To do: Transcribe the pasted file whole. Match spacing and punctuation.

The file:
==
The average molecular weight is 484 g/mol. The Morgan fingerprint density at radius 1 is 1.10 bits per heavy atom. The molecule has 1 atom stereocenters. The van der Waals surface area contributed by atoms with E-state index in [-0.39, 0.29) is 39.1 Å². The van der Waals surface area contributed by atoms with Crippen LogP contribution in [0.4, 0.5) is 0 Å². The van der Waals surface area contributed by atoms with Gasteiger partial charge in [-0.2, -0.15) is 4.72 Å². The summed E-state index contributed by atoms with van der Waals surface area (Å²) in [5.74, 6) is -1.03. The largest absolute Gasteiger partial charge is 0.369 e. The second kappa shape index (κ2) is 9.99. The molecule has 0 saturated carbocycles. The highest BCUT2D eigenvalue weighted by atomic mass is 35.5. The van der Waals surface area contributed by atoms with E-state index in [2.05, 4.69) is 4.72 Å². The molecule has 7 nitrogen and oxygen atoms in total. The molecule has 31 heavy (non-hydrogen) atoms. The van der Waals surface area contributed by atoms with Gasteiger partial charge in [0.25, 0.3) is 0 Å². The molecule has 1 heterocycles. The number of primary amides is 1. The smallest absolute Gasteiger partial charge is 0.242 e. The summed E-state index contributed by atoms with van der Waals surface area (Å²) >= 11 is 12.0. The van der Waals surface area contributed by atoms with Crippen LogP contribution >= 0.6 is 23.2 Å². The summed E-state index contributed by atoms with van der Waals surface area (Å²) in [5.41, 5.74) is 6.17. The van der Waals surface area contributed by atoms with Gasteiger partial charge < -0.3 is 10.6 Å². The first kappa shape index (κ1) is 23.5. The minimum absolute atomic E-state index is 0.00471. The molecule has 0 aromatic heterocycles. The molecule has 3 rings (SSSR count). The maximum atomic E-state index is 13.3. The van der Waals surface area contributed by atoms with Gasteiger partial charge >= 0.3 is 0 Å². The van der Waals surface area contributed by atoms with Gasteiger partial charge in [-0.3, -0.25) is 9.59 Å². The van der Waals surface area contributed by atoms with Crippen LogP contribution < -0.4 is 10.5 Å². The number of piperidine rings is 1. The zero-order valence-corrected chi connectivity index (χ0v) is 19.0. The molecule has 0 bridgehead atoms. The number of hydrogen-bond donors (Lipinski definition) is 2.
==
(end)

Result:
The average molecular weight is 484 g/mol. The Morgan fingerprint density at radius 1 is 1.10 bits per heavy atom. The molecule has 1 atom stereocenters. The van der Waals surface area contributed by atoms with E-state index in [-0.39, 0.29) is 39.1 Å². The van der Waals surface area contributed by atoms with Crippen LogP contribution in [0.4, 0.5) is 0 Å². The van der Waals surface area contributed by atoms with Gasteiger partial charge in [-0.2, -0.15) is 4.72 Å². The summed E-state index contributed by atoms with van der Waals surface area (Å²) in [5.74, 6) is -1.03. The largest absolute Gasteiger partial charge is 0.369 e. The second kappa shape index (κ2) is 9.99. The molecule has 0 saturated carbocycles. The highest BCUT2D eigenvalue weighted by atomic mass is 35.5. The van der Waals surface area contributed by atoms with E-state index in [2.05, 4.69) is 4.72 Å². The molecule has 7 nitrogen and oxygen atoms in total. The molecule has 31 heavy (non-hydrogen) atoms. The van der Waals surface area contributed by atoms with Gasteiger partial charge in [0.25, 0.3) is 0 Å². The molecule has 1 heterocycles. The number of primary amides is 1. The smallest absolute Gasteiger partial charge is 0.242 e. The summed E-state index contributed by atoms with van der Waals surface area (Å²) >= 11 is 12.0. The van der Waals surface area contributed by atoms with Crippen LogP contribution >= 0.6 is 23.2 Å². The summed E-state index contributed by atoms with van der Waals surface area (Å²) in [5.41, 5.74) is 6.17. The van der Waals surface area contributed by atoms with Gasteiger partial charge < -0.3 is 10.6 Å². The first kappa shape index (κ1) is 23.5. The minimum absolute atomic E-state index is 0.00471. The molecule has 0 aromatic heterocycles. The molecule has 3 rings (SSSR count). The maximum atomic E-state index is 13.3. The van der Waals surface area contributed by atoms with Gasteiger partial charge >= 0.3 is 0 Å². The van der Waals surface area contributed by atoms with Gasteiger partial charge in [-0.3, -0.25) is 9.59 Å². The van der Waals surface area contributed by atoms with Crippen LogP contribution < -0.4 is 10.5 Å². The number of piperidine rings is 1. The zero-order valence-corrected chi connectivity index (χ0v) is 19.0. The molecule has 0 bridgehead atoms. The number of hydrogen-bond donors (Lipinski definition) is 2.